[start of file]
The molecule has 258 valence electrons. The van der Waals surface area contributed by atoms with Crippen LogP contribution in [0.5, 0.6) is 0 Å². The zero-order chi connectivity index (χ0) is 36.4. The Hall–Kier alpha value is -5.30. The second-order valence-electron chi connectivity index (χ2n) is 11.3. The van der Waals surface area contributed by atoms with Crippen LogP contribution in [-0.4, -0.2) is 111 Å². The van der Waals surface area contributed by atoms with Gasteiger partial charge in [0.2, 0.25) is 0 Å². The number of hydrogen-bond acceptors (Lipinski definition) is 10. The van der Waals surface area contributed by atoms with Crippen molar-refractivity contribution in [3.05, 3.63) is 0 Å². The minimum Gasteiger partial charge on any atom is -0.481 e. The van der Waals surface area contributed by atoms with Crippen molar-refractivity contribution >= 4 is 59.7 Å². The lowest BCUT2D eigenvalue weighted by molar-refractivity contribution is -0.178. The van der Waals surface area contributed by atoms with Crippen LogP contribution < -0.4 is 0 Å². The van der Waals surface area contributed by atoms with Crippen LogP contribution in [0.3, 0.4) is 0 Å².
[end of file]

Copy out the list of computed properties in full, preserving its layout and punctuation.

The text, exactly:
The molecule has 258 valence electrons. The van der Waals surface area contributed by atoms with Crippen LogP contribution in [0.5, 0.6) is 0 Å². The zero-order chi connectivity index (χ0) is 36.4. The Hall–Kier alpha value is -5.30. The second-order valence-electron chi connectivity index (χ2n) is 11.3. The van der Waals surface area contributed by atoms with Crippen LogP contribution in [-0.4, -0.2) is 111 Å². The van der Waals surface area contributed by atoms with Gasteiger partial charge in [0.2, 0.25) is 0 Å². The number of hydrogen-bond acceptors (Lipinski definition) is 10. The van der Waals surface area contributed by atoms with Crippen molar-refractivity contribution in [3.05, 3.63) is 0 Å². The minimum Gasteiger partial charge on any atom is -0.481 e. The van der Waals surface area contributed by atoms with Crippen molar-refractivity contribution >= 4 is 59.7 Å². The lowest BCUT2D eigenvalue weighted by molar-refractivity contribution is -0.178. The van der Waals surface area contributed by atoms with Crippen LogP contribution < -0.4 is 0 Å². The van der Waals surface area contributed by atoms with Crippen LogP contribution in [0.3, 0.4) is 0 Å².